Technological capabilities are advancing at an exponential rate while also converging with each other, creating new capabilities for both you and your adversary. When those are combined with people and processes, they provide significant operational advantages, enabling us to simultaneously contest adversary actions in cyberspace, land, sea, air, and space. Future warfighting, enabled by these emerging technologies, is necessary to adapt, develop, and execute new, more lethal operational methods. The future IWC must foster an intuitive ability in themselves and across their force to recognize these emergent opportunities, seize them with deliberate intent, and be comfortable with a battlespace changing at an unprecedented rate. As “maestro” of the Information Warfare afloat symphony, you understand the potential power of full-spectrum, integrated information warfare. You guide your force to realize that potential by opportunities seized and effects achieved.

This requires serious forethought and planning to make certain the force – human and platform –  is prepared to orchestrate effects in this type of environment. It demands a certain mentality and type of thinker – agile, adaptive, innovative, willing to take calculated risks with speed; an aggressive change agent. Thinking like a futurist and being comfortable with being uncomfortable should be part of the IWC job description. As the IWC, you see the convergence of people, information, and machines as your domain and how the Navy makes that our warfighting gain.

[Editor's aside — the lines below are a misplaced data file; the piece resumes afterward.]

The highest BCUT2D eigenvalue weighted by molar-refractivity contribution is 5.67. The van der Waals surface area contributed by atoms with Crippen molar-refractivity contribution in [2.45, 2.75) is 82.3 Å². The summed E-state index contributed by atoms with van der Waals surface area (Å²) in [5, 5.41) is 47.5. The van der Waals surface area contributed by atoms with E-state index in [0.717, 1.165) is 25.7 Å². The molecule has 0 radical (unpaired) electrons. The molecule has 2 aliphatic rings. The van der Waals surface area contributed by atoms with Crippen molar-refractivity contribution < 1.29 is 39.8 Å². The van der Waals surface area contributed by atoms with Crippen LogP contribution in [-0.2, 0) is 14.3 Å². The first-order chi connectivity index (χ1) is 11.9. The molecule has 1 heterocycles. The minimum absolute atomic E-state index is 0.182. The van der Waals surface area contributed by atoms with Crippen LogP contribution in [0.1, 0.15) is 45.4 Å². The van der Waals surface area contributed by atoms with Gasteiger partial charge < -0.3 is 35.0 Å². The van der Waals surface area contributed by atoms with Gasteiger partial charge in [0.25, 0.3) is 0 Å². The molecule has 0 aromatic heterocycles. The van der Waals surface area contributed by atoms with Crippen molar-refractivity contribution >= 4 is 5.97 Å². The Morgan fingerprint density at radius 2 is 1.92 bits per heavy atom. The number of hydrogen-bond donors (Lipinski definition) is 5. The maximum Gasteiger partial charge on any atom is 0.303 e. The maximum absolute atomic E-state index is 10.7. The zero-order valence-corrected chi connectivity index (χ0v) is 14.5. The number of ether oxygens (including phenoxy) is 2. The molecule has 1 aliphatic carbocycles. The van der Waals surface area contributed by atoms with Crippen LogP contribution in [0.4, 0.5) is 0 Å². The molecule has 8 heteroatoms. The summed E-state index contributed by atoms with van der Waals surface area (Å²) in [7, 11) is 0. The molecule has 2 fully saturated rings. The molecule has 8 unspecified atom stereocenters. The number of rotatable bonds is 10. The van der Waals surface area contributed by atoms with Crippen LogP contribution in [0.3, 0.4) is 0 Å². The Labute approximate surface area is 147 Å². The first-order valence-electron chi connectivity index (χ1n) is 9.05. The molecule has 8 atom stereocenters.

The complex interactions within the information environment and ecosystem expose new vulnerabilities to pre-emptively close or seize. Space, cyberspace, and the electromagnetic spectrum must be protected from disruption by sophisticated and increasingly aggressive adversaries. These domains are contested ecosystems in which you as the IWC must align kinetic and non-kinetic fires, synchronized alongside other operations. At your disposal are surface, subsurface, air, and space autonomous vehicles that can reason, recommend actions, and execute within prescribed rules of engagement. Autonomous information warfare platforms are hyper-connected with manned units using both laser and radio frequency communications links, complicating an already congested spectrum. The ability to tie all these elements together into the fleet tactical grid, coupled with advanced data analytics and machine learning, are required to prevail in our highly contested battlespace.